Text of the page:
Relatively new on the ultra scene, Daybreak Racing events host some of the most beautiful and fun races in the NW. Race Director Jeremy Long puts on fun and inclusive races with high quality swag with a focus on safety and organization.
Mountain West Ultramarathons
Golden Gate Dirty 30 50K, Golden, CO
While this Colorado race isn’t easy, this one is all about the experience and the views. The Dirty 30 welcomes newbies while also still caters to elite athletes. Most importantly, the woman-led race recognizes the barriers women face in a male-dominated sport, and encourages women to participate, by reserving 50% of spots for women.
Aravaipa Running Races, Arizona
Aravaipa is best known for the Javelina Jundred, a 100-mile race that is beginner-friendly. They also host several other races in Arizona, with a focus on community. The organization hosts weekly group runs, both on the track and on the trails.
Ice Age Trails 50K, La Grange, WI
This is your chance to participate in one of the longest-running ultra marathons in the country, going strong since 1981. The course winds through natural features left behind from the glaciers that retreated over 10,000 years ago.
East Coast Ultramarathons
The Georgia Jewel, Dalton, GA
Runners can choose from 35, 50, or 100 mile distances in this rugged trail adventure. Georgia’s longest-running ultra features stunning Appalachian ridgelines and a rock garden that will give you a new appreciation for rocks…or not. The finish line boats a fun and energetic atmosphere.
Finger Lakes 50K, Hector, NY
Located on a network of trails outside of Ithaca, the course is a 16.5-mile loop that runs through the Finger Lakes National Forest along a mix of single track, paved and dirt roads, and pastureland. The best part about this race is that many participants camp out together the night before the race.
If you want to stick to the road, but still want to tackle an ultra, there are a few races out there for you. Be warned, some of these are very tough races!
- Comrades Marathon (55 miles/89km) in South Africa is the largest and oldest ultramarathon race in the world
- Badwater Ultra Marathon – I mean it doesn’t get much more intense!
- Self Transcendence Ultra is 52 days running 3100 miles around a city block
- Ok so basically it’s starting to look like you need to be extra crazy to do a road ultra, but I didn’t feel that way doing mine, ha!!
Personally, I wasn’t interested in the worry about will or won’t a race happen right during shut downs.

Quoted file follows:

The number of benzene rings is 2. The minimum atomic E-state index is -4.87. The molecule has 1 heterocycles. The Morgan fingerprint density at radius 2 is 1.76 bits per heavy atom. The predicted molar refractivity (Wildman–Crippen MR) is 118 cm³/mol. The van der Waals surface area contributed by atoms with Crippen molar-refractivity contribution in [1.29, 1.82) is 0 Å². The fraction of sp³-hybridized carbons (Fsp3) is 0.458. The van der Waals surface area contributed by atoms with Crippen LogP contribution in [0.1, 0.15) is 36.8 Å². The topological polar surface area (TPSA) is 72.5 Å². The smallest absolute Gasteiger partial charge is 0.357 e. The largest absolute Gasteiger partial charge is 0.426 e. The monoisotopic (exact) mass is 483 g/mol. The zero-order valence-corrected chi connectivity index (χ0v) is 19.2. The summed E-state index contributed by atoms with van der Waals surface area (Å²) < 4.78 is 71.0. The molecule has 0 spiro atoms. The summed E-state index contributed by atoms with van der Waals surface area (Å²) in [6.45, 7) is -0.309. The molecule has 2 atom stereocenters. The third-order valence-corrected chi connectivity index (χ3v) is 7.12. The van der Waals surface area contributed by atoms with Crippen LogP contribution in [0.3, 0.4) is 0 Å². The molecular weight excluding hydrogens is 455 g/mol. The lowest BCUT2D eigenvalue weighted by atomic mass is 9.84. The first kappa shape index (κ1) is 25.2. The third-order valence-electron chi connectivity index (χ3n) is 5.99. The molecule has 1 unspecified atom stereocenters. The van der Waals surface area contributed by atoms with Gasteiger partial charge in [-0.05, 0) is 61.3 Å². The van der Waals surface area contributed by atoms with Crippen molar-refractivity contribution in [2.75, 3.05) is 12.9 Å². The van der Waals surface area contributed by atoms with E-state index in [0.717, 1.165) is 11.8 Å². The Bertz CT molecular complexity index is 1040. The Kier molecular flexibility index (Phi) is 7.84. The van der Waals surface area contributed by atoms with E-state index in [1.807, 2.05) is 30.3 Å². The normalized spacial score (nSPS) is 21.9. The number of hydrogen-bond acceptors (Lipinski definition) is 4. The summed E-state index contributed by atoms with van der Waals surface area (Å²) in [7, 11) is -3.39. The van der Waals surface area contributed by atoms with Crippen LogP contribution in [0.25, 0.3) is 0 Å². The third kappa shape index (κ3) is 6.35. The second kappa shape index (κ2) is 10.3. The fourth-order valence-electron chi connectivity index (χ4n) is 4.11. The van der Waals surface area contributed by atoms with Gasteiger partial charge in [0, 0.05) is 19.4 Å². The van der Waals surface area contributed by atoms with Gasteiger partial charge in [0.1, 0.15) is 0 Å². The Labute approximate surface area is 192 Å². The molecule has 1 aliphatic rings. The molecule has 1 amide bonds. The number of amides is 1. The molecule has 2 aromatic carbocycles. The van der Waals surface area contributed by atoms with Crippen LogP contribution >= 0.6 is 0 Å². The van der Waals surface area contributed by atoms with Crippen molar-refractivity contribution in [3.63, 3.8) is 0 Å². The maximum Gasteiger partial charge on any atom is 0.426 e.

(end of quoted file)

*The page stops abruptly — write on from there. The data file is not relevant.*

I also knew that this was all about me seeing if I could go the distance, so I was ok treating it like a long run without any major fan fare.
- I left the house alone about 5:30 in the morning
- I took off running on the roads with a good plan of where I was headed
- Miles 1-19 were incredible and joyful
- 19 suddenly I had a severe and sharp right knee pain. I was struggling to walk and willing to call it a day over causing major injury.
- I called my husband to meet me around mile 20 and I kept walking. There I changed shoes and gave myself a little pep talk that I would just take a few more steps and see what happened.
- Within about 1/2 mile I was slowly running again.
- Within a mile the knee ached, but no longer hurt and I knew I could keep going.
- We shifted the plan from continuing on the road to a nearby lake that had some crushed gravel.
- David met me there and around mile 28 he was becoming my I think I may have to just walk with you buddy.
- Mile 30 hit and all those endorphins came back so I managed to run the full last mile.
- Finished in 6 hours and 15 minutes, which wasn’t my original goal, but considering the pain, the solo day and the air quality from fires…I was SO FREAKING PROUD.
- I’ve never cried that hard finishing a race, what a mess.
I’d like to try this again and see if I can do it pain free. SO who knows what next year will bring.
Looking for more Ultrarunning content?
- What I learned running my first ultra (a guest post)
- Explore our Trail and Ultra running course
- Checkout our newest running coach, who is all about the ultra!
Other ways to connect with Amanda